Bipolar Life and Facebook – PART ONE

It’s funny how life has been treating me recently. At around seven o’clock last night I was squeezed up in the corner of my room on my laptop in a fruitful attempt to surpass round 92 on Bloons Tower Defense on hard mode, and ten minutes later, by some miraculous sequence of events involving Facebook and an ex-stripper girl I’d befriended while working in the capital in the summer, I found myself galloping down the stairs in the hopes that my mum would gift me with five pounds so I could embark on another wild night out in the freezing cold of the city. I literally went from being deeply engrossed in a child’s strategy game in the corner of my room, to ostentatiously sipping away at an expensive cocktail while in the presence of a painfully attractive ex-stripper in a bar in Edinburgh in a matter of an hour – I love you, life, even if you are chronically bipolar.

For many, Facebook is a volatile invention that has merely served as a catalyst for fiery arguments, heated altercations and a place for low-esteemed teenagers to vent their petty issues and post limitless pictures of mirrors. But for me, it’s a life-changing innovation that continues to shape my life in surprising ways. Without the invention of Facebook, many of the most memorable in my life would not have occurred (as tragic as that may sound) and last night was no exception.

I received a message from the ex-stripper for no reason that I can think of except that she must have been achingly bored. Why else would anyone message me? I hadn’t spoken to her on this beacon of communication for months nor had I seen her since the summer, but sure enough, I found myself immersed in the conversation for at least ten minutes before she invited me out into the city for a drink. As much as it would have been a dream for me to have grabbed my designer Emporio Armani jacket, hop into my new Bugatti and blaze off towards the city to meet her, I shamefully had to inform her of the significant financial turbulence I was currently enduring and that it would be impossible for me to meet her that night. But to my surprise, she offered not only to pay for my train-fare on the way back from the city, but also for all of my drinks.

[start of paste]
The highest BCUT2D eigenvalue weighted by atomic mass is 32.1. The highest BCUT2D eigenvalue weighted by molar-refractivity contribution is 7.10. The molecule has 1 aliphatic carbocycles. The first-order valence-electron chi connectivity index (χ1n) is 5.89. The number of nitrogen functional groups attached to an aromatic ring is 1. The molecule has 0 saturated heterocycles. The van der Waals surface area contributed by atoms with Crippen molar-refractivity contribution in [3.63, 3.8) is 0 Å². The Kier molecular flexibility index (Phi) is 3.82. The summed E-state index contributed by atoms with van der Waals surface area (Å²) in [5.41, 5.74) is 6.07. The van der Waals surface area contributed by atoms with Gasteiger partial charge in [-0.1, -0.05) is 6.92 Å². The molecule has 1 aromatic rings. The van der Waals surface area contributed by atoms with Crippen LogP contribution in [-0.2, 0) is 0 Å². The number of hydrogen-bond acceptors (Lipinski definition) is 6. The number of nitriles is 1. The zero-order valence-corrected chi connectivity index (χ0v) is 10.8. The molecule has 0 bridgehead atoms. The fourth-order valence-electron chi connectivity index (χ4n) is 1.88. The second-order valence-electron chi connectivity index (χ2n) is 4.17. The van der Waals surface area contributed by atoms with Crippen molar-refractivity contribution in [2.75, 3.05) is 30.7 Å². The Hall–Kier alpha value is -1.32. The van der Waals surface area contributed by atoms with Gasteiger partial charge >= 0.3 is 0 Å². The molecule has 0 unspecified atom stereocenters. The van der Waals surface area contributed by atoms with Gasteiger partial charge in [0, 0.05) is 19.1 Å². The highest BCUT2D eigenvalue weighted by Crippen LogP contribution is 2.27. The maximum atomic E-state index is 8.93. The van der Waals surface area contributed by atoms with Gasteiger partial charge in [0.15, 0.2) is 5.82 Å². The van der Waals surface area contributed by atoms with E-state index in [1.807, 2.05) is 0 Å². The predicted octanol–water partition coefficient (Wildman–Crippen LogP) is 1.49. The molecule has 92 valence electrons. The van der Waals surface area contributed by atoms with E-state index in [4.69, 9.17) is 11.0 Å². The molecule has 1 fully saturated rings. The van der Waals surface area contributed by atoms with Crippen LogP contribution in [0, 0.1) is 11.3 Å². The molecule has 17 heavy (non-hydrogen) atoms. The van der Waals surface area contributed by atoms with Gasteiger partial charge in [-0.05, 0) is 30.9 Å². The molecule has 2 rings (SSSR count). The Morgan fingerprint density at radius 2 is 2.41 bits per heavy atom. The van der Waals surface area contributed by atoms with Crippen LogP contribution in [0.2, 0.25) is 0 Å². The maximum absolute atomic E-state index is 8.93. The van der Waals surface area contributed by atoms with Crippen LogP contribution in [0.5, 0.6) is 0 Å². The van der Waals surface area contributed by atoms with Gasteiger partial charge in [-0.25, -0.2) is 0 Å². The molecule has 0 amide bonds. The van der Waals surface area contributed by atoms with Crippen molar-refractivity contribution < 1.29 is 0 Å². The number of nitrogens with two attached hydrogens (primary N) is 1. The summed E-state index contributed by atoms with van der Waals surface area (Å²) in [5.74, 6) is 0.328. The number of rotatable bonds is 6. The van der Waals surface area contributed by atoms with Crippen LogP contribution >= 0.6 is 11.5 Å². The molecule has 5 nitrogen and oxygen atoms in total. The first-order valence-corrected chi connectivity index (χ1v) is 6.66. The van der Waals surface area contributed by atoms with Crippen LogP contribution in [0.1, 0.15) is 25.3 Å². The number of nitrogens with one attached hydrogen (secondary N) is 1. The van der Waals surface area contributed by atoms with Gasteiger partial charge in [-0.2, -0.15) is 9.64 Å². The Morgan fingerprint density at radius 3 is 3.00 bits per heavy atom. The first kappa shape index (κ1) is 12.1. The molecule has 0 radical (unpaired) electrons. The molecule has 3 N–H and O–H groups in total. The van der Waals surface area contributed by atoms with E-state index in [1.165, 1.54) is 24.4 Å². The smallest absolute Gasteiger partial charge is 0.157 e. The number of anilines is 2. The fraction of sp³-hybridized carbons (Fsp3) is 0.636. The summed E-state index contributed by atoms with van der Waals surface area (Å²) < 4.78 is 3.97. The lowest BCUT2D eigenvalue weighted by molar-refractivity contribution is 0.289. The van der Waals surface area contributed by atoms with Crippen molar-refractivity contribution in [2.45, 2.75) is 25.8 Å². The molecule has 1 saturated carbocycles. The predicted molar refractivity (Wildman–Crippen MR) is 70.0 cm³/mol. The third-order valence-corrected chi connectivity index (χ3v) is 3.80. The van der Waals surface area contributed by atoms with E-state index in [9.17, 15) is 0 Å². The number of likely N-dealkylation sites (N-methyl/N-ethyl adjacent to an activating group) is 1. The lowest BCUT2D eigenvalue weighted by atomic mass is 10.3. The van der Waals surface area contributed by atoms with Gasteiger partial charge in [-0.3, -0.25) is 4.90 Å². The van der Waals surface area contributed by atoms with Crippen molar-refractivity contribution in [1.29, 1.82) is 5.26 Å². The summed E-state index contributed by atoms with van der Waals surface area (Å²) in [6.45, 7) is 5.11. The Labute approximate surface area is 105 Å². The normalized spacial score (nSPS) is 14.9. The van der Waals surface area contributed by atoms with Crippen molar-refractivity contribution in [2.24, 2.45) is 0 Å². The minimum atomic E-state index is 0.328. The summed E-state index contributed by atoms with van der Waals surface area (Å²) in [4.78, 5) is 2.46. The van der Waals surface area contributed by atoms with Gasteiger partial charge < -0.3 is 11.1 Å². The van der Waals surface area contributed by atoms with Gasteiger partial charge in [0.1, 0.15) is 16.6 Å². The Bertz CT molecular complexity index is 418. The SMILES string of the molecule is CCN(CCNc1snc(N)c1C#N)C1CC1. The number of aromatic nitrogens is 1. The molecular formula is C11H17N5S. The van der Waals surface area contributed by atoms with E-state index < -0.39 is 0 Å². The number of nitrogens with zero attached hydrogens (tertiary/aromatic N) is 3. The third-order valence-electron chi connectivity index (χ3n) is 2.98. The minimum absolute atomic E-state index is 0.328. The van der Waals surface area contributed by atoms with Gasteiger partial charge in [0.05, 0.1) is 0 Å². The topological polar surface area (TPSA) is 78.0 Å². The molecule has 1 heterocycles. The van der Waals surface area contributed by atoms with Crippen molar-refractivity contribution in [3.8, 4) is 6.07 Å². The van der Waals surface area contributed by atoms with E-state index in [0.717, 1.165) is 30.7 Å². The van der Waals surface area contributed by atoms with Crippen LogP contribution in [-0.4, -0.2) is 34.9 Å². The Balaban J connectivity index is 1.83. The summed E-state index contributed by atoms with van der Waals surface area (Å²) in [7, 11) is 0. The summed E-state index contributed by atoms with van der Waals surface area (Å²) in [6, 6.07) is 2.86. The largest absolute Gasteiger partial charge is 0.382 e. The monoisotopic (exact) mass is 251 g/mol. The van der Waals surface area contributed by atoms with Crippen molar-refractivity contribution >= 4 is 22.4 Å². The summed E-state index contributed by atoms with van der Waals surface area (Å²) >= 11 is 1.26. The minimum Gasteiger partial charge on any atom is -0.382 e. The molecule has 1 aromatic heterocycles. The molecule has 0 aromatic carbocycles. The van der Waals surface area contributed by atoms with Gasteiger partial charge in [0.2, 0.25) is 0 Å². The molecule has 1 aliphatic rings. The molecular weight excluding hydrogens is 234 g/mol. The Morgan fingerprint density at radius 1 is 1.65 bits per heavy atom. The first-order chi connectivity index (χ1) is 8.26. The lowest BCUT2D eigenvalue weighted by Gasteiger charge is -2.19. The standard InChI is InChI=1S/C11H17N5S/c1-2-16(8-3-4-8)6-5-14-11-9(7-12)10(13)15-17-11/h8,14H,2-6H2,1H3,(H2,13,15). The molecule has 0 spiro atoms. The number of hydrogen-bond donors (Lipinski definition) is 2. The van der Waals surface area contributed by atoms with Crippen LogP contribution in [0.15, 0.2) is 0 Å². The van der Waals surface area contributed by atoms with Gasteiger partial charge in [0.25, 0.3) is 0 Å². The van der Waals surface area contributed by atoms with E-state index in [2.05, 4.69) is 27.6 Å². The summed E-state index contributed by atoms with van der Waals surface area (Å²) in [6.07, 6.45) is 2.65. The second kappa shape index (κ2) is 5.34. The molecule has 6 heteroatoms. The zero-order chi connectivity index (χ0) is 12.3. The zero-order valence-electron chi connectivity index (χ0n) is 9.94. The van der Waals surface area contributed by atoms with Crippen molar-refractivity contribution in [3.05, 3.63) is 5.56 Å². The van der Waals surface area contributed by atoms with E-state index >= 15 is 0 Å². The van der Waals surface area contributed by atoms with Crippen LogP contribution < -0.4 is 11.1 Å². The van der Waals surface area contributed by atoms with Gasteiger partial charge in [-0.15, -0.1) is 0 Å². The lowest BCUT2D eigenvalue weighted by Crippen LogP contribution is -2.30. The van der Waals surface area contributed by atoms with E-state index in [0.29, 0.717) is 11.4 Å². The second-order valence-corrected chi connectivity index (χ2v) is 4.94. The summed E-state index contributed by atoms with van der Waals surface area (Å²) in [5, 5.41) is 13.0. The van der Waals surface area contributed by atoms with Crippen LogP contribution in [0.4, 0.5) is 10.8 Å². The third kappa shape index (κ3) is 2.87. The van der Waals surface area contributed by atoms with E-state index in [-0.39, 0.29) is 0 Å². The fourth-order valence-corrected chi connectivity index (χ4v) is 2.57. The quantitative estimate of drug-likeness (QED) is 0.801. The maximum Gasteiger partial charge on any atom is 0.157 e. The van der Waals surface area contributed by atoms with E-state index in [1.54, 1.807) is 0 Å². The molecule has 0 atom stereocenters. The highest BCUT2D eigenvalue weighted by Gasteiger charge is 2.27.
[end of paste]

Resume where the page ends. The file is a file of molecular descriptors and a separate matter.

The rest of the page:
Free drinks and train fare courtesy of a sexy ex-stripper girl in the city – a dream!

I could hardly contemplate what had just happened – I had to concentrate my eyes on the screen for at least ten seconds while a hard object simultaneously grew large in my pants before realising the glory of the situation. I fearlessly accepted her invitation and within a matter of seconds the dream of overcoming round 92 on Bloons Tower Defense was quickly thrown to the back of my mind and I found myself cajoling my mum into giving me a fiver before dashing towards the train station at rapid speeds to catch the next train. Although I remained pessimistic about accomplishing anything other than a hug from the girl, the thought of bathroom blowjobs and riveting sex was certainly a prominent one throughout the entirety of the thirty minute train journey to the city. I had absolutely no idea what I was in for – there was no plan as to what bar we were going to drink alcohol in, what alcohol we were going to drink or for how long we were going to drink it for – but due to the fact that there was indefinitely going to be alcohol involved, and a very attractive woman, this didn’t bother me in the slightest.

The only thing we had actually planned was for her to meet at the train station upon my arrival. I stepped off the train in a notion of sheer confidence, knowing that if I portrayed myself as a man of pride and self-reliance, my chances of possibly achieving as little as a snog would naturally increase as she saw me step onto the concrete platform.

When meeting up with a girl, I’ve always found that the mood and mindset I’m in ten seconds before meeting her is usually the one that persists throughout – whether it be painful awkwardness or upbeat confidence, it sticks like napalm in a Vietnamese jungle. For this night, I was in luck and the fear that I’d say something stupid or racist was non-existent. I was an emblem of confidence, and nothing was going to change that. Well, except for when I realised I’d just left my ten packet of cigarettes on the train and fell into a state of minor depression for a few moments.

However, hastily sweeping that under my carpet of sanguine, she informed me that we were going to go to T.G.I Friday’s for a few drinks – the exact location where I had met her and worked in the summer. I had no problem with this, except that I’d sort of left the place on bad terms. Losing my head on the busiest night the restaraunt had ever seen, storming out of the kitchen and then breaking into a ferocious flood of tears on the stairs is more or less how it went; so to enter into the place definitely seemed ominious; but being me, I did so anyway, and quite shamelessly at that. Free alcohol seems to beat down anything.

Advertisements